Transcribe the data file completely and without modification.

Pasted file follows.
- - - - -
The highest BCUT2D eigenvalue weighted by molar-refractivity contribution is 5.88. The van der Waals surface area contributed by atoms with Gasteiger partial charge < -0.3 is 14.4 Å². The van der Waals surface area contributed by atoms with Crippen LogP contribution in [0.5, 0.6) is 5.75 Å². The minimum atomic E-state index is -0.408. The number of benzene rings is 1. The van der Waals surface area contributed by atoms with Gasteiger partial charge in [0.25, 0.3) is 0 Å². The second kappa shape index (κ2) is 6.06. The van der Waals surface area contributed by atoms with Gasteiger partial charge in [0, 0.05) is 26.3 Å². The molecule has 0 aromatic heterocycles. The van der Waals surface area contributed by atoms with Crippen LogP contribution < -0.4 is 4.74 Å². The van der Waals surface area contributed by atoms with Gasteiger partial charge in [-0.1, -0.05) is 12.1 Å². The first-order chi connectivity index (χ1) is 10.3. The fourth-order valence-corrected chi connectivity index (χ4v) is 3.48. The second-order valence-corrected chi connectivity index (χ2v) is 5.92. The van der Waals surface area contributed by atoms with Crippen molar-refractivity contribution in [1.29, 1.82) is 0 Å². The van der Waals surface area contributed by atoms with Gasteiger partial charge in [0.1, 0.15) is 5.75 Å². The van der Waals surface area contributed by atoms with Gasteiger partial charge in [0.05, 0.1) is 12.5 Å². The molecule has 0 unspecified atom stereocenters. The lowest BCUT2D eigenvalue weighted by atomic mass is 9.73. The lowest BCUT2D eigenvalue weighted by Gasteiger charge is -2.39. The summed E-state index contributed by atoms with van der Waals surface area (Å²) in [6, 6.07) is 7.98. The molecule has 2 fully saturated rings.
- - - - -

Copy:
The highest BCUT2D eigenvalue weighted by molar-refractivity contribution is 5.88. The van der Waals surface area contributed by atoms with Gasteiger partial charge < -0.3 is 14.4 Å². The van der Waals surface area contributed by atoms with Crippen LogP contribution in [0.5, 0.6) is 5.75 Å². The minimum atomic E-state index is -0.408. The number of benzene rings is 1. The van der Waals surface area contributed by atoms with Gasteiger partial charge in [0.25, 0.3) is 0 Å². The second kappa shape index (κ2) is 6.06. The van der Waals surface area contributed by atoms with Gasteiger partial charge in [0, 0.05) is 26.3 Å². The molecule has 0 aromatic heterocycles. The van der Waals surface area contributed by atoms with Crippen LogP contribution < -0.4 is 4.74 Å². The van der Waals surface area contributed by atoms with Gasteiger partial charge in [-0.1, -0.05) is 12.1 Å². The first-order chi connectivity index (χ1) is 10.3. The fourth-order valence-corrected chi connectivity index (χ4v) is 3.48. The second-order valence-corrected chi connectivity index (χ2v) is 5.92. The van der Waals surface area contributed by atoms with Crippen molar-refractivity contribution in [1.29, 1.82) is 0 Å². The van der Waals surface area contributed by atoms with Gasteiger partial charge in [0.1, 0.15) is 5.75 Å². The van der Waals surface area contributed by atoms with Gasteiger partial charge in [0.05, 0.1) is 12.5 Å². The molecule has 0 unspecified atom stereocenters. The lowest BCUT2D eigenvalue weighted by atomic mass is 9.73. The lowest BCUT2D eigenvalue weighted by Gasteiger charge is -2.39. The summed E-state index contributed by atoms with van der Waals surface area (Å²) in [6, 6.07) is 7.98. The molecule has 2 fully saturated rings.